Both the head and deputy head have personal experience of children with special needs, and the school’s commitment to recognising and supporting the boys - including the gifted and talented - is core to its offer. Around 14 percent of boys have mild to moderate SEN and every effort is made to keep them in the class. The SEN support is based on four ‘waves’ and external support enlisted only after the first three ‘waves’ of intervention have been undertaken. The staff is alert to the different needs of each boy, and adapts teaching approaches accordingly. One parent remarked on being ‘blown away’ by the ‘nurturing aspect of the school’ on her first visit.

A specialist music teacher works with all children from nursery and throughout pre-prep and prep, and all boys sing in choirs (there are three choirs, junior, senior and chamber choir). Each year group from year 1 to year 8 learns a different instrument in weekly music lessons.

When we visited the art rooms, the deputy head spoke about art being an opportunity to quietly focus, and the artwork on the wall was expressive, coherent and individual.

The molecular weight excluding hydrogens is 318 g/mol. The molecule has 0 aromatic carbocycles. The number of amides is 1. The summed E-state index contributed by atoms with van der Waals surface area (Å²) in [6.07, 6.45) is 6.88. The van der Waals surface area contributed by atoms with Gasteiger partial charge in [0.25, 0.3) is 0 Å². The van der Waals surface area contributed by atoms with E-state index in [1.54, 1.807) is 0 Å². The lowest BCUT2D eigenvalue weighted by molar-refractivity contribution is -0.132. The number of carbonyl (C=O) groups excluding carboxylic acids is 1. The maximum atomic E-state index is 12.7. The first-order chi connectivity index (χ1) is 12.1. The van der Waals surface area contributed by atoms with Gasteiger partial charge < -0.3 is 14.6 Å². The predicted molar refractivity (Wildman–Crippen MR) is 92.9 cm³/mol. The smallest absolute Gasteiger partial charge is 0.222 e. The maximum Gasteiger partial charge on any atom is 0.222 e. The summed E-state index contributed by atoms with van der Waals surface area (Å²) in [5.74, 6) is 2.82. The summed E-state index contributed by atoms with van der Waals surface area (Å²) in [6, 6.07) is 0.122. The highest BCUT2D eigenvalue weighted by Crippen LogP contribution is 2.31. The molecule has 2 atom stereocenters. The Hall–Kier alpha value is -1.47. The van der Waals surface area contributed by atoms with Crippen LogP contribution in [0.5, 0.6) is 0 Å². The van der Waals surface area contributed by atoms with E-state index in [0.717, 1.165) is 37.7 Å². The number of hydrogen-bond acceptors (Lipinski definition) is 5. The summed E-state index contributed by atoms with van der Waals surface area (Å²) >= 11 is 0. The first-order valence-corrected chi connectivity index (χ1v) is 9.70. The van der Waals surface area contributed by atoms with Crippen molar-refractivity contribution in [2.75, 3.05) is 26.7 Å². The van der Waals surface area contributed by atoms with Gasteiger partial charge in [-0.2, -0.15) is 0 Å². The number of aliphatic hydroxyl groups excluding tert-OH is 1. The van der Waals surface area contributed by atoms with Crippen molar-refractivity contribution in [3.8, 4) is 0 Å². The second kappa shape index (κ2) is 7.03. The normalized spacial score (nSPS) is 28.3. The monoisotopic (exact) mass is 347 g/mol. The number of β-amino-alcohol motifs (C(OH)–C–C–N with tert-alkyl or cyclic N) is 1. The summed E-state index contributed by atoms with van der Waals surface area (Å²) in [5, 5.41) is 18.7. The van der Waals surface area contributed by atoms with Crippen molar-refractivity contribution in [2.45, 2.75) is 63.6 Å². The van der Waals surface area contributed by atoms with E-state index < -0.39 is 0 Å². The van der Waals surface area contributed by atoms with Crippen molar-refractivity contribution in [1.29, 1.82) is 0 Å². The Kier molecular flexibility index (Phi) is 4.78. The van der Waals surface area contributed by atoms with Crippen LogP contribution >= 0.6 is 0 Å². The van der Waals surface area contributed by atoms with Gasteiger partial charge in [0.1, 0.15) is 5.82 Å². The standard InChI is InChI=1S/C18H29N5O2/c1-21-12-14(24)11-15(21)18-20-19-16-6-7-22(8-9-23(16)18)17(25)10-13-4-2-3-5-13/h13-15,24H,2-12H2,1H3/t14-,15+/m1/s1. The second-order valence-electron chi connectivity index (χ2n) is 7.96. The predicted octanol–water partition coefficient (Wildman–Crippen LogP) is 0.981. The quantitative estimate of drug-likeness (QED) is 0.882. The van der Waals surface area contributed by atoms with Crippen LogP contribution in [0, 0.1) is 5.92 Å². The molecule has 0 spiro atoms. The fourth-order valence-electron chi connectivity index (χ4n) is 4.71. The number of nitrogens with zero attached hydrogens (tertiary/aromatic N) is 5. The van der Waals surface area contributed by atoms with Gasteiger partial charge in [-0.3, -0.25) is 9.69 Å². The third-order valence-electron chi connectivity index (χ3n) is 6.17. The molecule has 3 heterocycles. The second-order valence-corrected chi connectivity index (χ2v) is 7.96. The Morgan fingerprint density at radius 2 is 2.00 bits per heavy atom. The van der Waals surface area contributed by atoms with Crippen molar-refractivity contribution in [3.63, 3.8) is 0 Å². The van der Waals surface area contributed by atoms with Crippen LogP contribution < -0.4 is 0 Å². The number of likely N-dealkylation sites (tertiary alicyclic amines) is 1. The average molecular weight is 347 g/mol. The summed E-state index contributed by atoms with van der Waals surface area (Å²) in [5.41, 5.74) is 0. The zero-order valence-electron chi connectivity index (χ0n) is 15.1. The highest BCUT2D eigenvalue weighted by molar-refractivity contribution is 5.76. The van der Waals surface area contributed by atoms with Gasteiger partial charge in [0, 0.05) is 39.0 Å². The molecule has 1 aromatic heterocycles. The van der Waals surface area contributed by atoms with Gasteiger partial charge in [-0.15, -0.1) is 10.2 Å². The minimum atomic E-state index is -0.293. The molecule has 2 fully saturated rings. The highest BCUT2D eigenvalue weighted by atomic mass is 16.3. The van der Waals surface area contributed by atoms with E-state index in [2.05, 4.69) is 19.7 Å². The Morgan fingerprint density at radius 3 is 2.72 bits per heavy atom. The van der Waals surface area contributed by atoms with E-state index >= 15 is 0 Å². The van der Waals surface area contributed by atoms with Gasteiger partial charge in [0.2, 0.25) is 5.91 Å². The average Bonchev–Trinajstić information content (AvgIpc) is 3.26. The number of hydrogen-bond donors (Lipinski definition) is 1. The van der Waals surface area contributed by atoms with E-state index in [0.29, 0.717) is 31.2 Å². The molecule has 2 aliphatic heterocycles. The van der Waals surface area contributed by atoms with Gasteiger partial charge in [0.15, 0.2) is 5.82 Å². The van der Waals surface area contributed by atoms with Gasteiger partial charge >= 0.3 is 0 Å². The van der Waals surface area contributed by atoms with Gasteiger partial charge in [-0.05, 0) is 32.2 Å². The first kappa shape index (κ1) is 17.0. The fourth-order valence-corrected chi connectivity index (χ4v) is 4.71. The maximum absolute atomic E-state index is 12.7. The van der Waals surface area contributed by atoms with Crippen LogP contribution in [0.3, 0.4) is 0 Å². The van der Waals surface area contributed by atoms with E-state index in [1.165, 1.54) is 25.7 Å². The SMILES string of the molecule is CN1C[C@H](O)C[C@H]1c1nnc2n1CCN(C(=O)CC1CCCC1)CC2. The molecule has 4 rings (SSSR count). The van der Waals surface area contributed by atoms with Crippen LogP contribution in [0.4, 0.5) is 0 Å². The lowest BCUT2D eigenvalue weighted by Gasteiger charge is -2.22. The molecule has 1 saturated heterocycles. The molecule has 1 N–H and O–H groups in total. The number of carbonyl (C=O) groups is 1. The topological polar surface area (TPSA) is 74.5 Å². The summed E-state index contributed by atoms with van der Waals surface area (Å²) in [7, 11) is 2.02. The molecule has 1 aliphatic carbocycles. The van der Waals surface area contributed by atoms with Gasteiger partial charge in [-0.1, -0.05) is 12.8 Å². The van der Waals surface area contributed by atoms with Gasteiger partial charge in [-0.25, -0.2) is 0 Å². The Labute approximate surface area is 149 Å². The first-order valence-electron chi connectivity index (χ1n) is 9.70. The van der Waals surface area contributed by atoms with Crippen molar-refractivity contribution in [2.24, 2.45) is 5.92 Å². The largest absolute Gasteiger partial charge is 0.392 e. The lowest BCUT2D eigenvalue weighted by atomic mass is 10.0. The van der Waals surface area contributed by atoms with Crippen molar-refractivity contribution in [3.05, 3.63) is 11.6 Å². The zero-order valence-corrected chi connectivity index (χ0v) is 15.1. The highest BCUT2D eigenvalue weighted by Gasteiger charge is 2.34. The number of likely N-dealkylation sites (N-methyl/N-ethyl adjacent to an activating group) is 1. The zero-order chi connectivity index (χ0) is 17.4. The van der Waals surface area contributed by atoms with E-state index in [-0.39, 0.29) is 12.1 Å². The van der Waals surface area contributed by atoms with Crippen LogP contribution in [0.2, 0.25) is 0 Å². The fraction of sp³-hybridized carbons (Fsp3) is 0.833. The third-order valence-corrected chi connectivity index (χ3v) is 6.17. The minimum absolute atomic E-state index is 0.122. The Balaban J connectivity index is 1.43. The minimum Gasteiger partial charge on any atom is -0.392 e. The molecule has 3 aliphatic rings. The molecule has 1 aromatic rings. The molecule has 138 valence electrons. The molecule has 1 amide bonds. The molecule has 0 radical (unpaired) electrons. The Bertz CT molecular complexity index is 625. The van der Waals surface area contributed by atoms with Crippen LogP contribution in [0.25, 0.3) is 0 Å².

‘Everybody does a sport here,’ the boys tell us, and the sports offer is exceptional and sophisticated with emphasis on psychology (there’s pro support from coaches from both Chelsea FC - who train their juniors in a bubble on site - and London Irish rugby) and a focus on ‘inclusivity’ without being ‘overly pushy’ says a parent. Choices throughout the year include football, rugby, cricket, swimming (and, unusually, water polo), tennis, hockey, basketball, athletics and orienteering. Emphasis here isn’t so much on national medals, rather that ‘they learn to grow as sportsmen’ said a parent. ‘I drop the kids with a degree of envy as it’s a bit of a ginormous holiday camp and they really enjoy learning and the great sport.’ On Saturdays, boys can play sport matches and there’s an A to Z of after school activities which includes fencing, kayaking and popular yoga sessions, as well as dance. Here again there’s cross-departmental work, with boys creating TikTok style dances in ICT sessions. ICT, incidentally, is a huge strength of the school.